These have been difficult days for many Americans, heartsick and shell-shocked in the wake of the Colorado movie theater ramapage. In the pre-dawn darkness of Friday morning, in another time zone two hours ahead of Colorado and unable to sleep, I stumbled onto some of the first reports out of Aurora. I was transfixed. As minutes turned into hours, I couldn't comprehend the death toll on the bottom of the television screen: 14 at the time, later revised back to 12 where it still stands. A half-dozen people are still clinging to life in critical condition.
My inability to fathom such senselessness and callous disregard for human life was wrapped like a hot dog inside that theater, a presumably safe haven where generations of families flock to escape the weather, the challenges of everyday life, and immerse themselves in the art form of movie making and entertainment.
The innocence of an outing as American as apple pie was shattered with each and every bullet. Our children love going to the show. I thought of the countless times we have gone together, or I have dropped them off for a couple hours of fun and enjoyment.
And I thought about the parents who had done the same Thursday night in Aurora. The mother who is paralyzed in a hospital bed with a bullet lodged in her throat, unaware her six year old daughter is among the fatalities. And Alex Sullivan, eager to ring in his 27th birthday, unaware it would be his final minutes of life inside the death chamber of theater number nine, while his father awaited his return home in a few hours.
This tragic, dark chapter in America's history has resonated with our children in a way unlike others such as the Tucson shooting a year-and-a-half ago. It is as if they have experienced a death in the family, aware now more than ever of their own vulnerability. Like so many,they want to help in some way. Naturally, their 'Pennies From Heaven' service project will be deployed once again.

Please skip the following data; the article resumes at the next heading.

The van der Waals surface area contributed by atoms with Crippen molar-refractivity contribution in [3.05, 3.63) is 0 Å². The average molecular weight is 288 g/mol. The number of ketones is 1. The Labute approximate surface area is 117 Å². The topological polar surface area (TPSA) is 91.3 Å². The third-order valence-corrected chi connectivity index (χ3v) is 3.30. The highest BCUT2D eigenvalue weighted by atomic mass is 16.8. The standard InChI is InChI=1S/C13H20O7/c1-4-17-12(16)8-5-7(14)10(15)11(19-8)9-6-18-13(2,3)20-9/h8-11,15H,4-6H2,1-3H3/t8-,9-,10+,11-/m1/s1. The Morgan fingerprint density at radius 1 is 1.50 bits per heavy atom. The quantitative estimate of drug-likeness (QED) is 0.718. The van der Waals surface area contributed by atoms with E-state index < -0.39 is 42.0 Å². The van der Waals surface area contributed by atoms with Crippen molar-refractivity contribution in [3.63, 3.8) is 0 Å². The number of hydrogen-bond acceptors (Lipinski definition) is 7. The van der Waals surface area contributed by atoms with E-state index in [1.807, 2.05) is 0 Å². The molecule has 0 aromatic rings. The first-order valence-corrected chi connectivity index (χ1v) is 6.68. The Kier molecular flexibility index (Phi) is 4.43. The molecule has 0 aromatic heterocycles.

But helping them make sense of this also means trying to explain the unimagineable, why someone would methodically calculate to end or destroy so many lives? We'll probably never know the answer to that, but in the midst of such devastation, the discussion must include the stories of the many good-deeds that attempted to triumph over evil just after midnight in that Century movie theater: The boyfriend who took a bullet for his girlfriend and her brother, the moviegoer who instructed strangers to 'play dead' in order to walk out alive, the police officers who abandoned standard emergency proceedure by loading people into the back of squad cars to rush them to the hospital, and the person who tried in vain to carry a mortally wounded victim to safety.
There was a lot of good embedded in those horrific minutes early Friday morning. May we as a nation remember that even in the most abominable of times, that benevolence and mercy will always try to rise above the smoke and poisonous gases of the most heinous and wicked acts.